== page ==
Atlas made his remarks on an web video broadcast produced by the Hoover Institution, a conservative think tank affiliated with Stanford University that has employed him for a number of years to comment on public health matters, including the Affordable Care Act.

But the “Uncommon Knowledge” Hoover program where Atlas appeared is about far more than attacking progressive health policy. Hosted by former Reagan speechwriter and creationist advocate Peter Robinson, the show has given numerous fawning interviews to Gilder and other critics of evolution in apparent concordance with a formerly secret creationist plan to make it seem as though credible academics are beginning to question a scientific theory that has been settled for more than 150 years. Discovery, in turn, has returned the love to Hoover by republishing Robinson’s videos and recommending that Trump hire Atlas as part of a “red team” to “challenge lockdown-manic governors.”

“Creationists working with climate deniers to say that lockdowns are ineffective is a perfect example of what I call ‘crank magnetism,’” Glenn Branch, deputy director of the National Center for Science Education told me in an interview. “People who promote pseudo-science in one area are very likely to promote it in another.”

Beyond the walls of Discovery and Hoover, Gilder has also applied his particular blend of junk economics and junk science to the American Institute for Economic Research, an Austrian School libertarian think tank where he is currently a senior resident fellow and the author of several articles denouncing public officials who shut down businesses to combat the virus.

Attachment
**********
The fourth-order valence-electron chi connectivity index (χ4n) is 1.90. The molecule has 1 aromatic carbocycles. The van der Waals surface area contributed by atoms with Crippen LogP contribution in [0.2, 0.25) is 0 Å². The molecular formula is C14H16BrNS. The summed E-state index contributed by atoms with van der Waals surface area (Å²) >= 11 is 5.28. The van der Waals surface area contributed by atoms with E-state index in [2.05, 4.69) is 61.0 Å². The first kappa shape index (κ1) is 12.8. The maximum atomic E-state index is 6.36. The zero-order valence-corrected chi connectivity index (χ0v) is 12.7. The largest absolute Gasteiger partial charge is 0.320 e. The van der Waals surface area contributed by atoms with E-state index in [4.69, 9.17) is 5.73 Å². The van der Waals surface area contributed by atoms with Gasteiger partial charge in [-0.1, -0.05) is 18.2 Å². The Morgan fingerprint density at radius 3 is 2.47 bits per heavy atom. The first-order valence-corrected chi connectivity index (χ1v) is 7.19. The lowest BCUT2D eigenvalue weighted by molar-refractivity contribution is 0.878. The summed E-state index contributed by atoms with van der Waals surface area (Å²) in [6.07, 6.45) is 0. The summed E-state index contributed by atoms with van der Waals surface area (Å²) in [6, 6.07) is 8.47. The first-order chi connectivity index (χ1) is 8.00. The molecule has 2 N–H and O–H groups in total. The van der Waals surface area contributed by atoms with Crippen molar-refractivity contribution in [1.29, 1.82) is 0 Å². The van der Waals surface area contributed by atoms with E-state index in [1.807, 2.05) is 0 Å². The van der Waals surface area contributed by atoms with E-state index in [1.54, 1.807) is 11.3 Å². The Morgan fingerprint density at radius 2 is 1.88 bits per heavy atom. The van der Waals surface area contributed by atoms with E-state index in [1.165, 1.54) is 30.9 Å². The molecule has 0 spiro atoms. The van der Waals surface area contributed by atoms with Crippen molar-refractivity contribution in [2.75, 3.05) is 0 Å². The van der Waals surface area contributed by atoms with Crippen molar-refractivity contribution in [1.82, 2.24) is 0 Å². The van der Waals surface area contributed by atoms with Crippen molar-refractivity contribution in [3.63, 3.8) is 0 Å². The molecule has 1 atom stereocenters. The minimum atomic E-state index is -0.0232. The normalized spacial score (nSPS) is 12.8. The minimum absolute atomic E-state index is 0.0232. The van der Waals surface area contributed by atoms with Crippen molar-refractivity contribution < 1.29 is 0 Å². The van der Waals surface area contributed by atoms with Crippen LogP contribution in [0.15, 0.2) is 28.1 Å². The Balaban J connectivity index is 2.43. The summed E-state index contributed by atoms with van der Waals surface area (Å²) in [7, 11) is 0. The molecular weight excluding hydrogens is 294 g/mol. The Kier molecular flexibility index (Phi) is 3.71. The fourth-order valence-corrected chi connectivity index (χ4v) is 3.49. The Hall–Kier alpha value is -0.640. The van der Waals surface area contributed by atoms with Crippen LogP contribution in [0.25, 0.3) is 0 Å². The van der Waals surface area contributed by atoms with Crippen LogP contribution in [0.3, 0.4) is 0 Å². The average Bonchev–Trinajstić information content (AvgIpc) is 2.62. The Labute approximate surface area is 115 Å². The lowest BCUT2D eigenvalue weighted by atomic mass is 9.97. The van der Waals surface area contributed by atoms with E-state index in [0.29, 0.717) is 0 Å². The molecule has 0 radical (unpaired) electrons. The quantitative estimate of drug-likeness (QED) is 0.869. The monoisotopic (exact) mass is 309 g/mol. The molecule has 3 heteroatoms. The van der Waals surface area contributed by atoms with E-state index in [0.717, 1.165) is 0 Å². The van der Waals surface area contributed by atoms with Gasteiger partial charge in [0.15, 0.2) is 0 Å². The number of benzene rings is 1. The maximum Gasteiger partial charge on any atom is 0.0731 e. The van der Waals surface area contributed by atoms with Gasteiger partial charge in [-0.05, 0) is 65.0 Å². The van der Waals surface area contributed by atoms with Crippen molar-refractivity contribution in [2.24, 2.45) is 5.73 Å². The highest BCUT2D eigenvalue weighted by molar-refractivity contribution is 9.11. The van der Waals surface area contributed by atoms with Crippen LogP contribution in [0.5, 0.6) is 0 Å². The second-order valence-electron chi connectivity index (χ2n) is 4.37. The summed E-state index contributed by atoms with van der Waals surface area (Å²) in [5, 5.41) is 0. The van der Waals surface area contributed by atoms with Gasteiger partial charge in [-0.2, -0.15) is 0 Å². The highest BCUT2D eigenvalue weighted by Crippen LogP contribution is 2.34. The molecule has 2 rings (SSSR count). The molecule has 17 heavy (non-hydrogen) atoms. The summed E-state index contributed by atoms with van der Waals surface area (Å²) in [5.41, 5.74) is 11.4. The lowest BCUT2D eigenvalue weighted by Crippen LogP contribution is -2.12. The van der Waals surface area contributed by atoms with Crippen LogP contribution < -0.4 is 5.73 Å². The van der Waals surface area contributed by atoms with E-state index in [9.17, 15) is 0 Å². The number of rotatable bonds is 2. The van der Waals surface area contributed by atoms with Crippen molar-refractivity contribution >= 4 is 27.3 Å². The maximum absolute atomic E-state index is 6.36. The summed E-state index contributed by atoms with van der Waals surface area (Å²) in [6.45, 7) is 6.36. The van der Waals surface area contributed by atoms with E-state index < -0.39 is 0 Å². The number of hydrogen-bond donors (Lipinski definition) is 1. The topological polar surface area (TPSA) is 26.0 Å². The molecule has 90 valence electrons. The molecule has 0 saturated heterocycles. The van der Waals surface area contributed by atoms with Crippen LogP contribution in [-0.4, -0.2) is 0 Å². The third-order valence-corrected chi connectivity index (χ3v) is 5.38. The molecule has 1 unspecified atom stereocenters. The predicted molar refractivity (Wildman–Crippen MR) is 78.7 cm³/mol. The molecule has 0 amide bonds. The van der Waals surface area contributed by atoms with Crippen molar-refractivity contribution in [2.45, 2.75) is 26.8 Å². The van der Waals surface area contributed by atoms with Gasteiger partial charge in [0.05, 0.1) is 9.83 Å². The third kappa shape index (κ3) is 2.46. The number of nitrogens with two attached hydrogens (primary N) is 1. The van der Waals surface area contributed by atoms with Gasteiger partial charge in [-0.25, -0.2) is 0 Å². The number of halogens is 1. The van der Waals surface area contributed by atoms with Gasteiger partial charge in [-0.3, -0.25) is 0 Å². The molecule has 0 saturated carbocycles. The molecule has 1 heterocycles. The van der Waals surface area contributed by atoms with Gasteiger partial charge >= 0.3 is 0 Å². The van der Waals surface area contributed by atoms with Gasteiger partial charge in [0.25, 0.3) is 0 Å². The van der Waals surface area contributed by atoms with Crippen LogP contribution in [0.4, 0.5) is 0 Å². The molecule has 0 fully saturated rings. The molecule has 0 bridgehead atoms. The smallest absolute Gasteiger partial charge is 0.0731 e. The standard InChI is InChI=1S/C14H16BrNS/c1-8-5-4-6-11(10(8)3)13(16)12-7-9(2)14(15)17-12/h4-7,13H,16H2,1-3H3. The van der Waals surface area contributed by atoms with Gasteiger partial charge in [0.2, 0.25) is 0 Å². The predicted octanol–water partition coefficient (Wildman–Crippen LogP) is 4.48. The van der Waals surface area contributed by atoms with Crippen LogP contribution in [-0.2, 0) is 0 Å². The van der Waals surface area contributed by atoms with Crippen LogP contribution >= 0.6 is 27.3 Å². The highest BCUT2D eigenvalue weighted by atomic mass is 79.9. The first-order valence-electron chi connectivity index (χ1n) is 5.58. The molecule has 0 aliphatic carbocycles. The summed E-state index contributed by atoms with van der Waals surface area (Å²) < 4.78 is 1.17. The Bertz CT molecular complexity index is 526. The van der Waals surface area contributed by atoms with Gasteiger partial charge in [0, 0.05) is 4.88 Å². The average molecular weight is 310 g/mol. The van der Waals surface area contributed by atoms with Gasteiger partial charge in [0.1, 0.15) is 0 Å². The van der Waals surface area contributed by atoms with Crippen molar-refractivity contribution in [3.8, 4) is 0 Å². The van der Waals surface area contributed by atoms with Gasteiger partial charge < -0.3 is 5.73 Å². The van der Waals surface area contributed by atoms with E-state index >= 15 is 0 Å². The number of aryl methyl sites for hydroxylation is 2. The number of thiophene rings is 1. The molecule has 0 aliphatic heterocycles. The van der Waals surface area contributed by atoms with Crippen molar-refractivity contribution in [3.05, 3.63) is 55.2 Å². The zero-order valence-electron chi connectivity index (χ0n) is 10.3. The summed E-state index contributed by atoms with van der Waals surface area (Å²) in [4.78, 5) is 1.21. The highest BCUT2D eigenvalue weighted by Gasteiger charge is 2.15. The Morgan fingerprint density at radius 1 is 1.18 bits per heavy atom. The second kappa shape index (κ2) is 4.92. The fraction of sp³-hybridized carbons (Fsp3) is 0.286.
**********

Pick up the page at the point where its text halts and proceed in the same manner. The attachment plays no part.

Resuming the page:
Besides publishing tirades against sound COVID-19 public health policies and denouncing climate science, AIER was the primary organization behind the “Great Barrington Declaration,” a petition calling for the implementation of a “herd immunity” approach to the pandemic in which most Americans would be deliberately exposed to SARS2 in the hopes of stemming infections, a never-tested recommendation which Atlas has endorsed.

One of the declaration’s principal authors is Jay Bhattacharya, a former Hoover fellow who has denounced the supposed “futility” of contact tracing as a method of slowing the virus’s spread in an essay for a quarterly review founded by Discovery senior fellow David Berlinski and funded primarily by Peter Thiel, the Trump-loving billionaire who is also a Hoover donor. Fauci has denounced the herd immunity idea as “ridiculous” and excessively vague.

Will the exposure of creationist thought permeating the White House coronavirus task force lead to anything? In Trump’s administration, that’s difficult to say. He has, after all, proclaimed repeatedly that the U.S. is “absolutely rounding the corner” in handling SARS2.

Pence, Meadows, and the rest are entitled to believe whatever they want, but their personal, unscientific conclusions should not factor into public health policy. Lindsay Waldrop, an assistant professor of biology at Chapman University, told me that intelligent design reflects “not only a flagrant ignorance of basic biology, but also a total misunderstanding of how science itself functions. Entrusting the government’s COVID-19 public health response to people who don’t believe in evolution is like entrusting a nuclear bomb to someone who doesn’t believe it could actually level a city.”